Meat from mycelium: Fungi fueled startup Meati Foods raises $50m make Holy Grail of alt meat: whole cuts

By Elaine Watson

- Last updated on GMT

Meati Foods founders Justin Whiteley and Tyler Huggins (picture credit: Meati Foods)
Meati Foods founders Justin Whiteley and Tyler Huggins (picture credit: Meati Foods)

Related tags Meati Foods fungi Meat alternatives

Meati Foods – which is carving out new territory in the meat-alternative space with a fungi-based platform capable of producing ‘steaks’ and other whole cuts – has raised $50m in a Series B round co-led by new investor BOND and long-time Meati investor Acre Venture Partners as it gears up for a commercial-scale launch next year.

The “significantly oversubscribed​” round – which also featured participation from Prelude Ventures, Congruent Ventures, and Tao Capital – will help Boulder, CO-based Meati Foods​ expand its team and build out its almost-80,000sq ft ‘Urban Ranch’ production facility, which will have the capacity to produce millions of pounds of 'meat' by 2022.  

Unlike most players in the meat alternative space, who use extruded soy, peas, or wheat protein, Meati Foods​​ ​​is seeking to stand out in a category dominated by processed products, such as burgers and nuggets, by using a naturally occurring strain of mycelia, the filamentous-like root structures of mushrooms (although the strain Meati is using doesn’t have a mushroom ‘cap’), said founder and CEO Dr Tyler Huggins.  

At scale, Meati’s growing process can produce the meat equivalent of 4,500 cows every 24 hours, and requires less than 1% of the water and land compared to conventional industrial meat production, according to the company.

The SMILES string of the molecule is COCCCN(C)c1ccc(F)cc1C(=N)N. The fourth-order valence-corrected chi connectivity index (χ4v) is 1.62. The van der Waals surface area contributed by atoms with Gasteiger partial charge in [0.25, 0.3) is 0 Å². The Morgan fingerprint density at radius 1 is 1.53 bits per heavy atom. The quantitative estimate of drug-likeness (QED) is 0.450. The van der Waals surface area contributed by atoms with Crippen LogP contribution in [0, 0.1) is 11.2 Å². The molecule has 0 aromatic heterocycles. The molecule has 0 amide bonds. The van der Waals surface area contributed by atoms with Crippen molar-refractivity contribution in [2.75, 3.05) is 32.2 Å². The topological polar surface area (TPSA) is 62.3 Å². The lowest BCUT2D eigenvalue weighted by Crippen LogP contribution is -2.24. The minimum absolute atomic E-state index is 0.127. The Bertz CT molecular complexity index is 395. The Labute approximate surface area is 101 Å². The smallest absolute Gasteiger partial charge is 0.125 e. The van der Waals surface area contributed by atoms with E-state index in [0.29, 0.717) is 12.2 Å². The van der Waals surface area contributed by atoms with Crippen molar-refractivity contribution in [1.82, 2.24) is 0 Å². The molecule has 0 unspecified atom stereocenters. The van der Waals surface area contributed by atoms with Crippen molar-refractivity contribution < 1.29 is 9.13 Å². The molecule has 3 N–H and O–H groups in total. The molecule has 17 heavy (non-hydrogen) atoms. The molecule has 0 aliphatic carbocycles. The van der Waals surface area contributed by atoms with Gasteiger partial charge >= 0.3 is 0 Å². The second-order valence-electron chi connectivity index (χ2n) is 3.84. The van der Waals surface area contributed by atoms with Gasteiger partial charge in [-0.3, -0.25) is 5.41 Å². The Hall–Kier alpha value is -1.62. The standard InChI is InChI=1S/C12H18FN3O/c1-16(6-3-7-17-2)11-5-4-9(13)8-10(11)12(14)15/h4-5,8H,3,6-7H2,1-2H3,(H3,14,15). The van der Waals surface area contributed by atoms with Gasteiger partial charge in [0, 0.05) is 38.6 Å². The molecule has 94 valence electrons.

‘We have a PDCAAS score of 1, which is similar to eggs and milk’​​

Inherently high in protein and fiber, the fungi can be grown highly-efficiently in fermentation tanks fed with a carbon source like sugar,​ said Huggins, who said fungi-based chicken breasts, steak and jerky are in the final stages of development right now, with pork tenderloin, deli meats and other products to follow.  

4.5 ounces of Meati steak offers 25g complete protein, more than one third of the daily fiber needs, and an array of essential vitamins and minerals, Huggins explained to FoodNavigator-USA in a recent interview: “[Meati] has got no inherent flavor and it’s bright white with long fibrous filaments that mimic muscle structure. It’s also really high in protein. We’re at greater than 60% by weight protein and we have a PDCAAS score of 1, which is similar to eggs and milk; there are few single plant-based proteins like this."​​

When it comes to growing conditions, he said, “We’re a little different to Atlast​​ [which grows mycelium in trays via solid state fermentation to create white meaty slabs that can be cut and sliced] as we’re using a submerged fermentation process, so we’re growing our mycelia in a process similar to brewing beer in fermentation tanks, so the speed of growth is incredible, we’re talking about a 18-hour batch time.​​

“As we harvest it we can realign the fibers in different orientations, making chicken breasts or beefsteak, which is harder if you’re using solid state approach. We harvest using a mechanical process, and it’s a whole food, so we’re not extracting proteins.”

“The pace of progress at Meati, in terms of both product and business development, has exceeded our expectations. We are not aware of any other product on the market that can match the nutrition, texture and price versatility of Meati. Meati is creating a new category of food​.”

Lucas Mann, co-founder and managing partner, Acre Venture Partners



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